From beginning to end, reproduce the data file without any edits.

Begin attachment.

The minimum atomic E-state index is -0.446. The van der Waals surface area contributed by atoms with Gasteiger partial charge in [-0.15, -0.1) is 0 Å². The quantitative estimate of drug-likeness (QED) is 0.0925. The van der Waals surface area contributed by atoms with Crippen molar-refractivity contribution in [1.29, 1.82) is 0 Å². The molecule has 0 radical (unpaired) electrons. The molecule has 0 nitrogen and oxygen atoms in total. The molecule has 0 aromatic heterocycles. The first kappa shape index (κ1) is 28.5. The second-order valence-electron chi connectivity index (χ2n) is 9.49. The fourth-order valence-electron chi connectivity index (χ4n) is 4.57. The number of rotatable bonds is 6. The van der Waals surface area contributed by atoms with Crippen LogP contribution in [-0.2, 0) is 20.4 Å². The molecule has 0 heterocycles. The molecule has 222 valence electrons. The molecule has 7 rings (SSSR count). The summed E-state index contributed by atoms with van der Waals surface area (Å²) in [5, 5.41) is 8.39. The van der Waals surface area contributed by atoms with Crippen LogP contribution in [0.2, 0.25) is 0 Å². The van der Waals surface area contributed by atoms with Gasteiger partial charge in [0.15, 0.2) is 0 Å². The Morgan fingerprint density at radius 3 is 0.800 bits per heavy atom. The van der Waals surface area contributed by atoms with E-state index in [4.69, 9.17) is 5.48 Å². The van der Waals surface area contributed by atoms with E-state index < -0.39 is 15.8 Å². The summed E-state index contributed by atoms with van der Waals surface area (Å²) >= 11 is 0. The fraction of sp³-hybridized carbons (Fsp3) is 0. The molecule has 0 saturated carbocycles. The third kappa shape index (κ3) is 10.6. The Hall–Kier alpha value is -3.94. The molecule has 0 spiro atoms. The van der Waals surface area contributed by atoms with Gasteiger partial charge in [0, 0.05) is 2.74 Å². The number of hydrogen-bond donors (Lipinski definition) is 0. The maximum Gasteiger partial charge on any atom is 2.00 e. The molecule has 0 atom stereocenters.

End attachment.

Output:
The minimum atomic E-state index is -0.446. The van der Waals surface area contributed by atoms with Gasteiger partial charge in [-0.15, -0.1) is 0 Å². The quantitative estimate of drug-likeness (QED) is 0.0925. The van der Waals surface area contributed by atoms with Crippen molar-refractivity contribution in [1.29, 1.82) is 0 Å². The molecule has 0 radical (unpaired) electrons. The molecule has 0 nitrogen and oxygen atoms in total. The molecule has 0 aromatic heterocycles. The first kappa shape index (κ1) is 28.5. The second-order valence-electron chi connectivity index (χ2n) is 9.49. The fourth-order valence-electron chi connectivity index (χ4n) is 4.57. The number of rotatable bonds is 6. The van der Waals surface area contributed by atoms with Crippen LogP contribution in [-0.2, 0) is 20.4 Å². The molecule has 0 heterocycles. The molecule has 222 valence electrons. The molecule has 7 rings (SSSR count). The summed E-state index contributed by atoms with van der Waals surface area (Å²) in [5, 5.41) is 8.39. The van der Waals surface area contributed by atoms with Crippen LogP contribution in [0.2, 0.25) is 0 Å². The van der Waals surface area contributed by atoms with Gasteiger partial charge in [0.15, 0.2) is 0 Å². The Morgan fingerprint density at radius 3 is 0.800 bits per heavy atom. The van der Waals surface area contributed by atoms with E-state index in [4.69, 9.17) is 5.48 Å². The van der Waals surface area contributed by atoms with E-state index < -0.39 is 15.8 Å². The summed E-state index contributed by atoms with van der Waals surface area (Å²) >= 11 is 0. The fraction of sp³-hybridized carbons (Fsp3) is 0. The molecule has 0 saturated carbocycles. The third kappa shape index (κ3) is 10.6. The Hall–Kier alpha value is -3.94. The molecule has 0 spiro atoms. The van der Waals surface area contributed by atoms with Gasteiger partial charge in [0, 0.05) is 2.74 Å². The number of hydrogen-bond donors (Lipinski definition) is 0. The maximum Gasteiger partial charge on any atom is 2.00 e. The molecule has 0 atom stereocenters.